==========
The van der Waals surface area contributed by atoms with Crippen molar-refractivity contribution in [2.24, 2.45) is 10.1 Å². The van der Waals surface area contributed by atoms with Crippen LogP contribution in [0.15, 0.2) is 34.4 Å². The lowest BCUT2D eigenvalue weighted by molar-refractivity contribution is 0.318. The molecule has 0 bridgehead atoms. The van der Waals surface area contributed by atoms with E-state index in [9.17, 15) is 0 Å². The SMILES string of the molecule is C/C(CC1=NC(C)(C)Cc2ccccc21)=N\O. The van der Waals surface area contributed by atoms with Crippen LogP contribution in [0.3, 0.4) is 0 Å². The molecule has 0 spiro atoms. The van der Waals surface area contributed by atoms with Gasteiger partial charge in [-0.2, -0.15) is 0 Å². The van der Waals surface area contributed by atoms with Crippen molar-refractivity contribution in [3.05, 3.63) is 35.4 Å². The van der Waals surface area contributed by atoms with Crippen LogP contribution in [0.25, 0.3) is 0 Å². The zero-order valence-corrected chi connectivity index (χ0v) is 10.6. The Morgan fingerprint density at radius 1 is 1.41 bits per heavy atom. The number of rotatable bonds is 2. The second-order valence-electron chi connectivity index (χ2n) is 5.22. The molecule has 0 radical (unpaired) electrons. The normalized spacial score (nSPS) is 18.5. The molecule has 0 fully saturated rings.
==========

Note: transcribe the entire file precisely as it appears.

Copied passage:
The van der Waals surface area contributed by atoms with Crippen molar-refractivity contribution in [2.24, 2.45) is 10.1 Å². The van der Waals surface area contributed by atoms with Crippen LogP contribution in [0.15, 0.2) is 34.4 Å². The lowest BCUT2D eigenvalue weighted by molar-refractivity contribution is 0.318. The molecule has 0 bridgehead atoms. The van der Waals surface area contributed by atoms with E-state index in [9.17, 15) is 0 Å². The SMILES string of the molecule is C/C(CC1=NC(C)(C)Cc2ccccc21)=N\O. The van der Waals surface area contributed by atoms with Crippen LogP contribution in [0.3, 0.4) is 0 Å². The molecule has 0 spiro atoms. The van der Waals surface area contributed by atoms with Gasteiger partial charge in [-0.2, -0.15) is 0 Å². The van der Waals surface area contributed by atoms with Crippen molar-refractivity contribution in [3.05, 3.63) is 35.4 Å². The van der Waals surface area contributed by atoms with Crippen LogP contribution in [0.25, 0.3) is 0 Å². The zero-order valence-corrected chi connectivity index (χ0v) is 10.6. The Morgan fingerprint density at radius 1 is 1.41 bits per heavy atom. The number of rotatable bonds is 2. The second-order valence-electron chi connectivity index (χ2n) is 5.22. The molecule has 0 radical (unpaired) electrons. The normalized spacial score (nSPS) is 18.5. The molecule has 0 fully saturated rings.